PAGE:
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Appointment for Worry

  • Posted on July 17, 2013 at 10:00 AM

After Willy had his first major seizure, the one we knew was a seizure, I took him to a neurologist up in Madison. After discussing our family history, I took Alex to the neurologist, too. The neurologist had enough reason for concern to recommend we conducted some additional tests, including a second MRI. At Willy’s last appointment, we canceled Alex’s appointment to discuss the results of his MRI, because the doctor had peeked at the results and declared all was well.

Then, the nurse called and uncanceled the appointment.

Naturally, I was concerned. Was all not well after all? Actually, those who know me better know that I was, underneath a front of my own version of normal, seething with anxiety.

We waited months, of course. We arrived in a rush, of course. Then, to my surprise, it turned out our appointment was never actually rescheduled. It took some persistence with the receptionist, but finally she called the nurse and the nurse talked to the doctor and the doctor, being the conscientious man that he is, agreed to see us.

We met with the nurse, who asked me leading questions. We met with the medical student, who asked more leading questions. I got the impression that we’d missed something, because all those questions were geared toward revealing the changes in Alex’s behaviors that we’d seen.

But, we hadn’t seen any. Alex seemed like Alex, which is far from normal, but it is his own version of normal, so I wasn’t concerned about that! Oh no, what had I missed? What hadn’t I seen? Had I been too busy to notice that something was really wrong with my child?

Then, the doctor came in. I explained why I’m here. He was obviously relieved. He explained what had happened. I was immediately relieved.

The gist of it is this: The nurse was NOT supposed to uncancel our appointment; she was supposed to confirm that the doctor had compared MRI results and verified that there was no significant change to the area of concern and that there was therefore no cause for concern. In short, Alex didn’t need to come back unless we observed significant, worrisome alterations in his behavior. So, obviously, when we showed up for an appointment that didn’t exist, the doctor thought we had observed significant, worrisome alterations in Alex’s behavior.

All that worrying for nothing but a case of the miscommunications! At least it ended with relief.

Back to the Genetics of It All

  • Posted on September 21, 2012 at 8:00 AM

So, as I said, it was premature to worry about saying “NO!” to brain surgery. It’s not going to happen. Even the doctor doesn’t think it’s a good idea. Yay! On the other hand, it means Willy will probably be on anti-seizure medication for the rest of his life. So, there’s that.

I learned quite a bit from this visit. First, I learned that all the seizure activity recorded by the EEG started in the same spot in Willy’s brain and that they also saw spikes in this location even when the spikes didn’t become seizures. After a seizure started, it became generalized throughout Willy’s brain. Second, I learned that several anomalies were identified in Willy’s MRI. The main one concerned his ventricals, which are structured atypically so that they “leak” cerebral spinal fluid into a part of the brain that isn’t common. Near this site, there are also “extra” folds in Willy’s brain. And, Willy also has a cyst that is not considered significant.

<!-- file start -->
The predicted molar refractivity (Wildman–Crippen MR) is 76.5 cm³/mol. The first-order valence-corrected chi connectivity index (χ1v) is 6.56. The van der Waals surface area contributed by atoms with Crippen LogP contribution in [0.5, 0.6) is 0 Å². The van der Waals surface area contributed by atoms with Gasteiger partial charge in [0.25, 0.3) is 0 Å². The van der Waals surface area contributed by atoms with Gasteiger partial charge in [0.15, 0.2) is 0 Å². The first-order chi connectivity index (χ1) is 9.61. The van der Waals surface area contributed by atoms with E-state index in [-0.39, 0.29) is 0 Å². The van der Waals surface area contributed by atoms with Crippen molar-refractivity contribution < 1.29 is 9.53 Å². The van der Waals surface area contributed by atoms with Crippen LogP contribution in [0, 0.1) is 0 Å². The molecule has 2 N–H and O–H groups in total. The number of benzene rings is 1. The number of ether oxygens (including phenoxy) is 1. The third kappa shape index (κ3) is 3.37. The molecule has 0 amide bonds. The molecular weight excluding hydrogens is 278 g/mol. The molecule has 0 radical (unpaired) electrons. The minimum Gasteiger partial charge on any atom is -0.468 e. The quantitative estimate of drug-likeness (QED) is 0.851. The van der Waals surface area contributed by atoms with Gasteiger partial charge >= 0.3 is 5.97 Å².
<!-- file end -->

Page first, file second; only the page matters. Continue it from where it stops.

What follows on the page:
This data has led Willy’s neurologist to suspect that there is a genetic factor, so Willy will be seeing a neurogeneticist to see if we can learn more. Identifying a genetic cause may just be a “point of curiosity” that does researchers more good than it does us, but it may also indicate other associated anomalies to watch out for, like heart conditions or something.

Due to the possibility of a genetic factor (which may or may not be hereditary), the neurologist is also concerned about Alex. There is a possibility that Alex experiences subclinical seizures that we don’t know how to identify, so I’m to get his pediatrician to refer Alex to the doctor and the doctor is going to order Alex’s MRI to see if there are similar anomalies that the other doctors missed because the ones identified on Willy’s MRI were subtle and because Alex’s doctors weren’t looking for it.

While I’m not overjoyed at the possibility of 24-hour video EEG round two, I realize that it would be better to catch any seizure activity earlier rather than later. I also read an article that suggests (though the article admitted the data was insufficient to be conclusive at this point) that treating children who have autism and who also have irregular EEGs, even when they don’t have observable seizures, can improve the child’s quality of life, including their autism symptomology. An extreme example was a child with autism who was non-verbal before starting seizure medication, but who was able to use verbal communication afterwards.

All in all, it was a lot of information delivered in a relatively short amount of time. We’re all still processing what this means.